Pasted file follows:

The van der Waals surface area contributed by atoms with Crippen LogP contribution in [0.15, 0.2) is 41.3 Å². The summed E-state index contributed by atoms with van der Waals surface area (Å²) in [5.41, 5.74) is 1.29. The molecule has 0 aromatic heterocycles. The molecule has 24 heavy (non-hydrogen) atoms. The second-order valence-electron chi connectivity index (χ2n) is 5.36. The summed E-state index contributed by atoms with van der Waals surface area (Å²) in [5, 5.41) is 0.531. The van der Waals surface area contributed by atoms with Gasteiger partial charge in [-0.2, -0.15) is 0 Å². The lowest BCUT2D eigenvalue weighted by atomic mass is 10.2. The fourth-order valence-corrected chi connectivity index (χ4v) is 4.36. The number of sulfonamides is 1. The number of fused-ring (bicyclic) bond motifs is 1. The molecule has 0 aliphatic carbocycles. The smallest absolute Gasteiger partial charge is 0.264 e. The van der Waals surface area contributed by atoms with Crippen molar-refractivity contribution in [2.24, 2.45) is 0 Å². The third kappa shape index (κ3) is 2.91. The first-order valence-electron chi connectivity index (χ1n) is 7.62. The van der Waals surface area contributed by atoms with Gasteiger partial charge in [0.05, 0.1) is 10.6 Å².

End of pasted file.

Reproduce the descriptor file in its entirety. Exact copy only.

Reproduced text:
The van der Waals surface area contributed by atoms with Crippen LogP contribution in [0.15, 0.2) is 41.3 Å². The summed E-state index contributed by atoms with van der Waals surface area (Å²) in [5.41, 5.74) is 1.29. The molecule has 0 aromatic heterocycles. The molecule has 24 heavy (non-hydrogen) atoms. The second-order valence-electron chi connectivity index (χ2n) is 5.36. The summed E-state index contributed by atoms with van der Waals surface area (Å²) in [5, 5.41) is 0.531. The van der Waals surface area contributed by atoms with Gasteiger partial charge in [-0.2, -0.15) is 0 Å². The lowest BCUT2D eigenvalue weighted by atomic mass is 10.2. The fourth-order valence-corrected chi connectivity index (χ4v) is 4.36. The number of sulfonamides is 1. The number of fused-ring (bicyclic) bond motifs is 1. The molecule has 0 aliphatic carbocycles. The smallest absolute Gasteiger partial charge is 0.264 e. The van der Waals surface area contributed by atoms with Crippen molar-refractivity contribution in [2.24, 2.45) is 0 Å². The third kappa shape index (κ3) is 2.91. The first-order valence-electron chi connectivity index (χ1n) is 7.62. The van der Waals surface area contributed by atoms with Gasteiger partial charge in [0.05, 0.1) is 10.6 Å².